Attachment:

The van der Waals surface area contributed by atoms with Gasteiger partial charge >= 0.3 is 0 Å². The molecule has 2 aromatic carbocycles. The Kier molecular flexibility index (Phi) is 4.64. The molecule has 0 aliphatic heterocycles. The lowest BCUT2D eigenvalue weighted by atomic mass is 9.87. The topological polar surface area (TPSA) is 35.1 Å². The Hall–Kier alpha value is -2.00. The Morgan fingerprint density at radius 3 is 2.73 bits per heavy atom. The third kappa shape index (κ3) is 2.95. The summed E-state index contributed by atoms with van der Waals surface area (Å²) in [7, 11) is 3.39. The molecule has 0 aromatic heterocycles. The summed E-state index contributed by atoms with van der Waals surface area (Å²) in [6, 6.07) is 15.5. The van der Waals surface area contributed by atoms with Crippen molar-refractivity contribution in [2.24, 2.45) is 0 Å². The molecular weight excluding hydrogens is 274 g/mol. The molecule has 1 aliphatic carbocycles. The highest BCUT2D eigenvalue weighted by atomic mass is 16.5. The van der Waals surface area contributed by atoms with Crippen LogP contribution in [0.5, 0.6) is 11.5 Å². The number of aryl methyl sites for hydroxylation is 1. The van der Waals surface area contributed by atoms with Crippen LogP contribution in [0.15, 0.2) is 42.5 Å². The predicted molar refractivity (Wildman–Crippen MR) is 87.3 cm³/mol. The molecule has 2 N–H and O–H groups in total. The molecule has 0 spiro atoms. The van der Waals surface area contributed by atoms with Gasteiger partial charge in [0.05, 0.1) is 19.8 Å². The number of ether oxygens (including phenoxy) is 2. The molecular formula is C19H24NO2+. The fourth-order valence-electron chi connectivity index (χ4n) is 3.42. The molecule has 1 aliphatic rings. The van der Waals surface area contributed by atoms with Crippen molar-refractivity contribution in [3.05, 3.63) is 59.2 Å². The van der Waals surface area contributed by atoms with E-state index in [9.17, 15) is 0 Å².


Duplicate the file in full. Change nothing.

The van der Waals surface area contributed by atoms with Gasteiger partial charge >= 0.3 is 0 Å². The molecule has 2 aromatic carbocycles. The Kier molecular flexibility index (Phi) is 4.64. The molecule has 0 aliphatic heterocycles. The lowest BCUT2D eigenvalue weighted by atomic mass is 9.87. The topological polar surface area (TPSA) is 35.1 Å². The Hall–Kier alpha value is -2.00. The Morgan fingerprint density at radius 3 is 2.73 bits per heavy atom. The third kappa shape index (κ3) is 2.95. The summed E-state index contributed by atoms with van der Waals surface area (Å²) in [7, 11) is 3.39. The molecule has 0 aromatic heterocycles. The summed E-state index contributed by atoms with van der Waals surface area (Å²) in [6, 6.07) is 15.5. The van der Waals surface area contributed by atoms with Crippen molar-refractivity contribution in [2.24, 2.45) is 0 Å². The molecular weight excluding hydrogens is 274 g/mol. The molecule has 1 aliphatic carbocycles. The highest BCUT2D eigenvalue weighted by atomic mass is 16.5. The van der Waals surface area contributed by atoms with Crippen LogP contribution in [0.5, 0.6) is 11.5 Å². The number of aryl methyl sites for hydroxylation is 1. The van der Waals surface area contributed by atoms with Crippen LogP contribution in [0.15, 0.2) is 42.5 Å². The predicted molar refractivity (Wildman–Crippen MR) is 87.3 cm³/mol. The molecule has 2 N–H and O–H groups in total. The molecule has 0 spiro atoms. The van der Waals surface area contributed by atoms with Gasteiger partial charge in [0.05, 0.1) is 19.8 Å². The number of ether oxygens (including phenoxy) is 2. The molecular formula is C19H24NO2+. The fourth-order valence-electron chi connectivity index (χ4n) is 3.42. The molecule has 1 aliphatic rings. The van der Waals surface area contributed by atoms with Crippen molar-refractivity contribution in [3.05, 3.63) is 59.2 Å². The van der Waals surface area contributed by atoms with E-state index in [9.17, 15) is 0 Å².